MEXICO CITY – The inclusion of palliative care for the terminally ill – also known as comfort care – is a big unresolved issue in Latin American healthcare systems, Felicia Marie Knaul, director of the University of Miami Institute for the Advanced Study of the Americas, told EFE in an interview.
“If we’re able to work on the prevention of illnesses and the access to treatment, we can also work on providing palliative care” that eases patients’ physical, psychological, social and spiritual suffering, said Knaul, who has dedicated the last three years to studying that problem.
The Harvard graduate with a Ph.D. in economics has just delivered the final manuscript of a world report on the subject that The Lancet medical journal will publish in October, and which will review 15 symptoms associated with diseases that tend to be terminal.
“It can be chronic pain, severe pain, breathing difficulties, severe itch, fatigue and insomnia,” among others.
Knaul defines palliative care treatments as those reserved “for the end of life” and are administered to people who have been “diagnosed with a disease or condition that can significantly shorten life.”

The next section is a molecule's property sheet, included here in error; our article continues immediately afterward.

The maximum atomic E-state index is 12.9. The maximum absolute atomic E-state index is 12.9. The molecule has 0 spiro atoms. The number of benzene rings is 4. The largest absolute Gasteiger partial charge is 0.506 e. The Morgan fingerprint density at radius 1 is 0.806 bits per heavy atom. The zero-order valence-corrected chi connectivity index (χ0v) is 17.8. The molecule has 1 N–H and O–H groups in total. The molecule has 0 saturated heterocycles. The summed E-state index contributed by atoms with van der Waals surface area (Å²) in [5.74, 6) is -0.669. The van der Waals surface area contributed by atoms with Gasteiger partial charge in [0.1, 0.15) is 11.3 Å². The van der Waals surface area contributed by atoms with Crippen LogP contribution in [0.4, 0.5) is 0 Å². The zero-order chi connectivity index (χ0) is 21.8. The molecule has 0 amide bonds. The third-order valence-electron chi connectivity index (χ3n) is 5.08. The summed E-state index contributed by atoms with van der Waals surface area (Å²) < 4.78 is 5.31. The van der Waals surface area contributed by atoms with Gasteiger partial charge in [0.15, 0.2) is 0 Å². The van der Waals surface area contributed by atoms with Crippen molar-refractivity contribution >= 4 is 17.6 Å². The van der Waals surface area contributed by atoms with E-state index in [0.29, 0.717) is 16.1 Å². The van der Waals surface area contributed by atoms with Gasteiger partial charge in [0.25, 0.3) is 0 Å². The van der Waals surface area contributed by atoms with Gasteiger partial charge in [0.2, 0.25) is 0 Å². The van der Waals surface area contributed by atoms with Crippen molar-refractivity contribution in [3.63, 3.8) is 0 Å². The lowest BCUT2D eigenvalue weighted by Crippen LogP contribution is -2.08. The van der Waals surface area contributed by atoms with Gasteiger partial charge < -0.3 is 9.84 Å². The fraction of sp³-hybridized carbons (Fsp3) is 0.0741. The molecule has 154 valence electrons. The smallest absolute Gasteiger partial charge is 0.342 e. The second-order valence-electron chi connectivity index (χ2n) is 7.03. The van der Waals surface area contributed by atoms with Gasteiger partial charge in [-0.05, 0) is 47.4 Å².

According to the expert, these terminal illnesses and the care required to mitigate the pain should be considered for all of the region’s healthcare systems, among other reasons because it could be useful from an economic point of view.
“We’re talking about a reduction of between 25 and 35 percent of hospitalizations. But only if patients can get help outside of hospitals,” she said.
The best-case scenario would be to “integrate all these patients into a search for universal healthcare coverage,” which is “a very real proposal,” according to the specialist, who in 2013-2014 contributed to a series of articles in The Lancet on universal healthcare coverage in Latin America.
Knaul said the region faces enormous problems if it doesn’t take action quickly.
Among the chief targets is cancer, the second cause of death in South America and the Caribbean and the third in Mexico.
Although palliative care is not exclusively for cancer, that is one of the leading diseases in terms of demand, said the former chair of the Pan American Health Organization Task Force on Universal Health Coverage
Knaul believes the regulatory framework of the region needs changes in order to deal with such taboos as access to morphine and to overcome the obstacles to implementing national healthcare plans that include palliative care among their priorities.
“There are archaic laws and restrictions plus international control over what countries can do. I’m talking about integrating palliative care into the different levels of healthcare systems, starting with the first level of attention,” she said.